Staff had a good knowledge of people’s support needs and received regular mandatory training as well as training specific to their roles for example, autism, positive behaviour support and incident report writing.

Staff told us they received regular supervisions which were carried out by management. We reviewed records which confirmed this.

People and relatives told us that staff were caring. We observed positive interactions between staff and people. This showed us that people felt comfortable with staff supporting them.

People had their care and support nee

Inspection areas

Safe

Good

Updated 13 January 2017

The service was safe. There were sufficient staff available to meet people’s assessed care and support needs.

People were at a reduced risk of harm because staff had completed safeguarding training and were able to tell us how they would recognise and report abuse.

People were at a reduced risk of harm because risk assessments and emergency plans were in place and up to date.

People were at a reduced risk of harm because medicines were managed safely, securely stored, correctly recorded and only administered by staff that were trained to give medicines.

Effective

Good

Updated 13 January 2017

The service was effective. People were supported to maintain healthy balanced diets. Information and support that was given to people to make informed decisions about what they eat were not always recorded.

Staff received training to give them the skills they required to carry out their roles.

Staff were supported and given opportunities for additional training and personal development.

People’s choices were respected and staff understood the requirements of the Mental Capacity Act 2005. Capacity assessments were starting to be completed.

People were supported to access health care services as and when required.

Caring

Good

Updated 13 January 2017

The service was caring. People were supported to take responsibility for their living environment and participate in cooking their own meals.

Staff treated people in a dignified manner and had a good understanding of the people they supported.

Staff empowered people to make decisions about how they liked to live their lives which people told us was important to them.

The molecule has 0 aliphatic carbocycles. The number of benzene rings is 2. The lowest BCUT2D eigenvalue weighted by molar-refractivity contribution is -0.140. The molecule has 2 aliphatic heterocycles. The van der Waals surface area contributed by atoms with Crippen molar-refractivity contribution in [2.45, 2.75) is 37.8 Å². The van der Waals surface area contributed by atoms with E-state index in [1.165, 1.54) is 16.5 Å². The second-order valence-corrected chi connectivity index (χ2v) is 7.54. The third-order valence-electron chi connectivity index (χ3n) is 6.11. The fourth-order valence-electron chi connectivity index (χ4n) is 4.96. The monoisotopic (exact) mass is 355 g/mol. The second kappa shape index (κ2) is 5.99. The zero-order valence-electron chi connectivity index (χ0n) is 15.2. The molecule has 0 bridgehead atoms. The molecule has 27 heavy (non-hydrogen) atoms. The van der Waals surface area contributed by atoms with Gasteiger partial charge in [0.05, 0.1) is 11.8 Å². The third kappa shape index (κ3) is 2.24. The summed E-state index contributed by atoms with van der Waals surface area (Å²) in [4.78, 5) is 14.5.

People were supported by staff that knew them well and spent time with them.

People were supported by staff who respected their privacy and dignity.

People were supported by staff that used person centred approaches to deliver the care and support they provided.

Responsive

Good

Updated 13 January 2017

The service was responsive. People were supported by staff that recognised and responded promptly to their changing needs and behaviour.

People were supported to access the wider community both independently and accompanied when necessary.

A complaints procedure was in place. People and their families were aware of the complaints procedure and felt able to raise concerns with staff and management.

Well-led

Good

Updated 13 January 2017

The service was well led. People, staff and relative told us the management were good and spoke positively about the care and support provided.

Regular quality audits were carried out to make sure the service was safe and quality meetings took place.

Staff had lead responsibilities which had a positive impact on the service and people who lived there.

Professional boundaries were established. A positive culture which was inclusive was well embedded.

The registered manager had a good understanding of their responsibilities for sharing information with CQC and this was done in a timely manner.